ORANGE CITY, Fla. Phillip, Elaine, Cleburne, and Brutis may all look alike to visitors to Blue Spring State Park here, but to Walter Hartley they are individuals.
He points into the green water with a bluish tinge and identifies the great glob of dark gray in the water moving as a slow submarine as Peaches, and he seems genuinely happy to see him. Peaches, he later explains, is a male. He knows it s him because of the scar on his tail.
Mr. Hartley is a park service specialist with the Department of Environmental Protection Florida Park Service, and the underwater creatures he names and keeps track of are manatees.
The visit to the park to watch the manatees was more than a first-time view of the giant mammals. It was a travel lesson.
This was my third visit to Orange City to visit relatives. Not once had they mentioned that their city is famous for the manatees. In fact, they had never been to the park to see them. A stop at the local visitors bureau to learn what there might be to see in the region provided the information. The lesson is, do a little homework when you travel. You never know what you might be missing.
I am pleased that I didn t miss the manatees lumbering in the 72 degree spring waters on a chilly morning. They area an endangered species with faces only a mother could love, and their struggle to survive in their native habitat is sad.
Mr. Hartley begins every day on the job counting the manatees. The number is posted at the park registration office for the information of visitors. That morning he had counted 48. The day before the number was 87. On a really warm day at the park, there are fewer. When the temperature rises in the afternoon, they wander into the St. John s River, where the water is warmer and more comfortable for lunch. Visitors can call the park office in the morning to learn the number of manatees, but by afternoon there may be only half if the temperature has risen enough to lure them into the river to feed.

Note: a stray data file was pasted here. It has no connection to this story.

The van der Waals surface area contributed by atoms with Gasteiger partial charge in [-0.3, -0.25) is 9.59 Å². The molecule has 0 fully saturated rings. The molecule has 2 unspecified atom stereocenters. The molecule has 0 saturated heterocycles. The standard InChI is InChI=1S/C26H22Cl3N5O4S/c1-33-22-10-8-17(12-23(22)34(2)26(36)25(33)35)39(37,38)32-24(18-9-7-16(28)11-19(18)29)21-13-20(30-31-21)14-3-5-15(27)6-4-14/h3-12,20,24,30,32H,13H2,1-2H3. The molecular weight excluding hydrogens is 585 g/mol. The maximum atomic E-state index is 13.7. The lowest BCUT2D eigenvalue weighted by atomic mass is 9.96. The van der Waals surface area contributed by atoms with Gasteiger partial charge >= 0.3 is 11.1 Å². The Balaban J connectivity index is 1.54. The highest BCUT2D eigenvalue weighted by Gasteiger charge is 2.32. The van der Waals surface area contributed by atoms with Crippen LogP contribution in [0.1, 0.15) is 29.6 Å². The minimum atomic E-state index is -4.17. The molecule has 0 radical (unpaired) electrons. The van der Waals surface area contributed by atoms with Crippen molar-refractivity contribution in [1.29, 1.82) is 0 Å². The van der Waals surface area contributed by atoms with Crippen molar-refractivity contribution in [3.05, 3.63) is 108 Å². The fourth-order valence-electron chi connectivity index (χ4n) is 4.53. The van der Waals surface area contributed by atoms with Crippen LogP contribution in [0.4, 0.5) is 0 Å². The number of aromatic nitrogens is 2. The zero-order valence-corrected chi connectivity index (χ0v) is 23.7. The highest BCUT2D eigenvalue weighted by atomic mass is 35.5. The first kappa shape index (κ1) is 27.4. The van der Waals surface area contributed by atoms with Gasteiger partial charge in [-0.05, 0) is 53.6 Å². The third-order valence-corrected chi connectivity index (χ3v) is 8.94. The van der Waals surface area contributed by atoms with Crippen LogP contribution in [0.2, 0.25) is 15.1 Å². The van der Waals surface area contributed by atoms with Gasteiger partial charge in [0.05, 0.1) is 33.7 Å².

Mr. Hartley believes there are 187 manatees that come and go into the spring waters that are protected from swimmers and boaters by off-limits lines stretched across the water.
And who is to doubt him? He has been at the park since 1980, taking daily roll call, keeping an eye out for newcomers, and gaining respect for the herd as the survivors they are. People always say they are ugly, but I ve been with them so long they aren t to me, he said.
The scars on the bodies suffered from boats and fishing line injuries tell Mr. Hartley who is who. Because each scar pattern is different, they are easy for him to identify. His counting score sheets list the names of the manatees with the identifying scar patterns.
As an example, Peaches had a deep scar on his tail, which is shown in a graphic by his name. Mr. Hartley pointed to Success and explained it was so injured by a boat propeller that its bones were protruding from the sides when it came into the spring waters with its mother. Success survived.
No Tail has no tail. Floyd was left with half a tail after a boat clipped him. Deep Dent is rightly named.
The one manatee that might be misnamed is Flash. Manatees, according to Mr. Hartley, swim at a rate of one and half to two miles an hour.
The death of Jax last summer is still mourned. He was a lot of fun, Mr. Hartley said.
He names Phillip as his favorite. Phillip is named for a general in the western theater in the Civil War, as are some of the others, including Cleburne. Mr. Hartley is a native of Texas and a student of the war.
Blue Spring Park is visited annually by 350,000 people, including summer campers.
A boardwalk leads to the manatee viewing area, but don t expect to see the gentle giants real close. They are visible through the crystal-clear water in their natural habitat, which cannot be compared with a zoo aquarium.
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